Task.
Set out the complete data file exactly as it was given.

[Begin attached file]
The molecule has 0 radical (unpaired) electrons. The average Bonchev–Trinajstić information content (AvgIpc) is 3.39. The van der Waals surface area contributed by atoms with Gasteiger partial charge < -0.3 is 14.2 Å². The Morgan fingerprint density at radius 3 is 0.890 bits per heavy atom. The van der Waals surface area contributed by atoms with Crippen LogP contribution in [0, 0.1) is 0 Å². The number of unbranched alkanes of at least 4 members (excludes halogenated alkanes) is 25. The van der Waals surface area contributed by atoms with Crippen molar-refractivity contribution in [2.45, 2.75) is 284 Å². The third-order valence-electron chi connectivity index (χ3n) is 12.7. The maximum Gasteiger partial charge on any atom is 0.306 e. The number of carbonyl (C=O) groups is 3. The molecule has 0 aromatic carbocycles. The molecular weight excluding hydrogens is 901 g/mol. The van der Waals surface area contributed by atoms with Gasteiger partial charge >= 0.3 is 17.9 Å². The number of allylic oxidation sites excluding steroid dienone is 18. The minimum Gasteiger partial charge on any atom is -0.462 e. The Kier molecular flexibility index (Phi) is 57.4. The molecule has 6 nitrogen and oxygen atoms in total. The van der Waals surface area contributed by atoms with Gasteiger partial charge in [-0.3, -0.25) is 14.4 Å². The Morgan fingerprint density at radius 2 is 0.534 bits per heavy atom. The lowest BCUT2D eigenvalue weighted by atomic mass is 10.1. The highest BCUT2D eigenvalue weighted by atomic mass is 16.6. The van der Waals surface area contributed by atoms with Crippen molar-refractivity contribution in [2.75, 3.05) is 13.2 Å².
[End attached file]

The molecule has 0 radical (unpaired) electrons. The average Bonchev–Trinajstić information content (AvgIpc) is 3.39. The van der Waals surface area contributed by atoms with Gasteiger partial charge < -0.3 is 14.2 Å². The Morgan fingerprint density at radius 3 is 0.890 bits per heavy atom. The van der Waals surface area contributed by atoms with Crippen LogP contribution in [0, 0.1) is 0 Å². The number of unbranched alkanes of at least 4 members (excludes halogenated alkanes) is 25. The van der Waals surface area contributed by atoms with Crippen molar-refractivity contribution in [2.45, 2.75) is 284 Å². The third-order valence-electron chi connectivity index (χ3n) is 12.7. The maximum Gasteiger partial charge on any atom is 0.306 e. The number of carbonyl (C=O) groups is 3. The molecule has 0 aromatic carbocycles. The molecular weight excluding hydrogens is 901 g/mol. The van der Waals surface area contributed by atoms with Gasteiger partial charge >= 0.3 is 17.9 Å². The number of allylic oxidation sites excluding steroid dienone is 18. The minimum Gasteiger partial charge on any atom is -0.462 e. The Kier molecular flexibility index (Phi) is 57.4. The molecule has 6 nitrogen and oxygen atoms in total. The van der Waals surface area contributed by atoms with Gasteiger partial charge in [-0.3, -0.25) is 14.4 Å². The Morgan fingerprint density at radius 2 is 0.534 bits per heavy atom. The lowest BCUT2D eigenvalue weighted by atomic mass is 10.1. The highest BCUT2D eigenvalue weighted by atomic mass is 16.6. The van der Waals surface area contributed by atoms with Crippen molar-refractivity contribution in [2.75, 3.05) is 13.2 Å².